• One scholar argued that within the co-operative movement that ‘alternative subjectivity’ was often a ‘gendered subjectivity’ with many skilled and semi-skilled males finding it difficult to accept women. An example of this is provided by Woodin (p. 84) who quotes ‘A True Co-operator’ who complains about the “coarseness and popularisation” of co-operative movement that occurred with the appearance of women:

Times have changed; for whereas the meetings used to be of a few working men, who sought for knowledge and instruction – now the meetings are large to excess, composed principally of women, babies and youths of both sexes, tempted by rich got-up tea…

  • One scholar commented that being part of the co-operative movement itself was a form of learning that could be considered as practice or a rehearsal for life in a post-capitalist society:

…co-operation could serve as an educative force. Learning within a democratic social and economic movement was thus connected to wider purposes of social changes.

  • One scholar identified within the text a tension between ‘liberal’ and ‘vocational’ education’; however, Robert Marshall (cited in Woodin, P. 89) argued that this was a false dichotomy:

The old definitions are no longer accepted, that the ‘social’ student is concerned with ends and the ‘technical’ student with means. Both are concerned with ends and means; and technical studies can be the opportunity of educating that familiar figure in educational addresses ‘the whole man’.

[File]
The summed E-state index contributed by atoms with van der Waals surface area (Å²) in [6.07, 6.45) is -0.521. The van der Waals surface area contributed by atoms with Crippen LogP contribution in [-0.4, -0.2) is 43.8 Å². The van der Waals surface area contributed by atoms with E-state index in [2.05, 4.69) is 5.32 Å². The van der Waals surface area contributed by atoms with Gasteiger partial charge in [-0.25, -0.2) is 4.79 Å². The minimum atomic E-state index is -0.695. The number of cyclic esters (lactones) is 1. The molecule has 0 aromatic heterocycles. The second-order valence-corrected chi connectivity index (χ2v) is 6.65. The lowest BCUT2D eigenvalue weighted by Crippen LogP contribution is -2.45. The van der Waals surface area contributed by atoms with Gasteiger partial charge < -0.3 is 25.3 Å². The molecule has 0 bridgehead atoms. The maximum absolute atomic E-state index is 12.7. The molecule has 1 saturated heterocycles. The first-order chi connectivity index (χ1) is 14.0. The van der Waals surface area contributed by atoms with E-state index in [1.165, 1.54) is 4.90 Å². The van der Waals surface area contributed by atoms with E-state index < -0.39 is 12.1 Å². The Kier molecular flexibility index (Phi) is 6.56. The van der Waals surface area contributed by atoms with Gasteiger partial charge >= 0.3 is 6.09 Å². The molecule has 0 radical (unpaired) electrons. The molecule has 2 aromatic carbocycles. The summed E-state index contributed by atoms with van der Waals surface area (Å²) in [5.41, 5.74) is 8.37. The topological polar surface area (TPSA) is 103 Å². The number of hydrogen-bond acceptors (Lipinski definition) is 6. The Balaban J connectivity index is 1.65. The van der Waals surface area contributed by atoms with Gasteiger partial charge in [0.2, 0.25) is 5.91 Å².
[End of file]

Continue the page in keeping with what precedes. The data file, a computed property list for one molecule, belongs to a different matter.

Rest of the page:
We concluded this section by discussing that whilst the co-operative movement had a radical history it had a tendency to become consumerist rather than the labour controlled co-operatives that were envisioned by the early pioneers of the co-operative movement. Instead, we discussed how the co-operative has come to be associated with dividend points and passing mercantile savings on to consumers and, as one scholar reminded us, “Co-operatives were an experiment for social change; not about shopping, but a new social form.” One scholar commented that you could trace the radical roots of the co-operative movement in Lincolnshire back to Robert Parker who founded the Lincolnshire Co-operative in 1861 with 74 members.

3.    How does the history of the co-operative relate to the SSC?

The third and final part of the session invited us to consider how we could relate the history of the co-operative movement to the SSC. We probably created more questions than we answered, but it was a useful and interesting discussion.

Again, we revisited the importance of the SSC having its own permanent physical space that offers “a visual resource, a distinctive grammar of construction and design that provided a continuing induction into the palpable identity of the values of co-operation.” (Woodin, p. 82) One scholar described the original idea for the SSC with a bakery and café and SSC courses going on upstairs. One scholar mentioned a community interest project in Newcastle that might be useful to consider, the Star and Shadow Cinema. Another scholar questioned whether private property would change the nature of the SSC and whether occupying the city was more important than a permanent physical place and whether the SSC more exciting because it is nomadic? We considered alternatives to ownership, such as stewardship, passing through and being a habitant.

We considered our relationship to other co-operatives and how we might work together. One scholar cited Mondragon as an example of how a number of different co-operative could work together. Other scholars mentioned other co-operative projects that they are involved in, such as the Co-operative Abundant Earth Community and the Hospital University project.

We concluded that the history of the co-operative is its strength, but also serves as a warning. As one scholar pointed out “Co-operatives are not the future, but might be vehicle to something else. Creating new forms of social being; creating something that wasn’t there before it’s on the way to communism – we need to reclaim that language.”